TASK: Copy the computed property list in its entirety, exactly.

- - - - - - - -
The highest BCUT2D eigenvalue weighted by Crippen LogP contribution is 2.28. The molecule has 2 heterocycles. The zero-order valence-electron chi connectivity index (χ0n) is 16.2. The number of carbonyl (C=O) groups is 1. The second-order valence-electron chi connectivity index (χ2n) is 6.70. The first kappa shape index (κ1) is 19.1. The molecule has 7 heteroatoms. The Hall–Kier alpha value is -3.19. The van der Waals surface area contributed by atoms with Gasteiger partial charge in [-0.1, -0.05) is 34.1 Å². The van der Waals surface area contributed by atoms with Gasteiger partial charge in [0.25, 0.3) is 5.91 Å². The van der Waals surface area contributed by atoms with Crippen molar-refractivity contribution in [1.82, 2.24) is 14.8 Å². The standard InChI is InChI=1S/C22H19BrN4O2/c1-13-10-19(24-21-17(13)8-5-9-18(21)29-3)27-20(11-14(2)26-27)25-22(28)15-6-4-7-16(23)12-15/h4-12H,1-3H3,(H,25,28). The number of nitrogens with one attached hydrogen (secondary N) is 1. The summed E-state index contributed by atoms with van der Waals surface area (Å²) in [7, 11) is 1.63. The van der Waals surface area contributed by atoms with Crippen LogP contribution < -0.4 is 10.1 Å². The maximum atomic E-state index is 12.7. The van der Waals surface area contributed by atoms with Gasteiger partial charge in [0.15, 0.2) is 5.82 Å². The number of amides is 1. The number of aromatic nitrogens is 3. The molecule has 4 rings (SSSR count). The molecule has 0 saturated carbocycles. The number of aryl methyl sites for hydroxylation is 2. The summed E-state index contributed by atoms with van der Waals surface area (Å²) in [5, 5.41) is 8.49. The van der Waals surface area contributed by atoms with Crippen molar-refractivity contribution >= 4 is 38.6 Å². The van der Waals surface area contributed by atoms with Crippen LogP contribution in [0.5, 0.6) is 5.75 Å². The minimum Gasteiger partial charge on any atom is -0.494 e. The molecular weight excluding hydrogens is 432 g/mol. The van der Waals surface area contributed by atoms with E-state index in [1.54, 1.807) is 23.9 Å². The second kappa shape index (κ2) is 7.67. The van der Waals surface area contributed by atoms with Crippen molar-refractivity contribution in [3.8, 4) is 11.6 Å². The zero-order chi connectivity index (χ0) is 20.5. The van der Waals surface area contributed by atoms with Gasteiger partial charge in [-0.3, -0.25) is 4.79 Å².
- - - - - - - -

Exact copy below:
The highest BCUT2D eigenvalue weighted by Crippen LogP contribution is 2.28. The molecule has 2 heterocycles. The zero-order valence-electron chi connectivity index (χ0n) is 16.2. The number of carbonyl (C=O) groups is 1. The second-order valence-electron chi connectivity index (χ2n) is 6.70. The first kappa shape index (κ1) is 19.1. The molecule has 7 heteroatoms. The Hall–Kier alpha value is -3.19. The van der Waals surface area contributed by atoms with Gasteiger partial charge in [-0.1, -0.05) is 34.1 Å². The van der Waals surface area contributed by atoms with Gasteiger partial charge in [0.25, 0.3) is 5.91 Å². The van der Waals surface area contributed by atoms with Crippen molar-refractivity contribution in [1.82, 2.24) is 14.8 Å². The standard InChI is InChI=1S/C22H19BrN4O2/c1-13-10-19(24-21-17(13)8-5-9-18(21)29-3)27-20(11-14(2)26-27)25-22(28)15-6-4-7-16(23)12-15/h4-12H,1-3H3,(H,25,28). The number of nitrogens with one attached hydrogen (secondary N) is 1. The summed E-state index contributed by atoms with van der Waals surface area (Å²) in [7, 11) is 1.63. The van der Waals surface area contributed by atoms with Crippen LogP contribution < -0.4 is 10.1 Å². The maximum atomic E-state index is 12.7. The van der Waals surface area contributed by atoms with Gasteiger partial charge in [0.15, 0.2) is 5.82 Å². The number of amides is 1. The number of aromatic nitrogens is 3. The molecule has 4 rings (SSSR count). The molecule has 0 saturated carbocycles. The number of aryl methyl sites for hydroxylation is 2. The summed E-state index contributed by atoms with van der Waals surface area (Å²) in [5, 5.41) is 8.49. The van der Waals surface area contributed by atoms with Crippen molar-refractivity contribution >= 4 is 38.6 Å². The van der Waals surface area contributed by atoms with Crippen LogP contribution in [0.5, 0.6) is 5.75 Å². The minimum Gasteiger partial charge on any atom is -0.494 e. The molecular weight excluding hydrogens is 432 g/mol. The van der Waals surface area contributed by atoms with E-state index in [1.54, 1.807) is 23.9 Å². The second kappa shape index (κ2) is 7.67. The van der Waals surface area contributed by atoms with Crippen molar-refractivity contribution in [3.8, 4) is 11.6 Å². The zero-order chi connectivity index (χ0) is 20.5. The van der Waals surface area contributed by atoms with Gasteiger partial charge in [-0.3, -0.25) is 4.79 Å².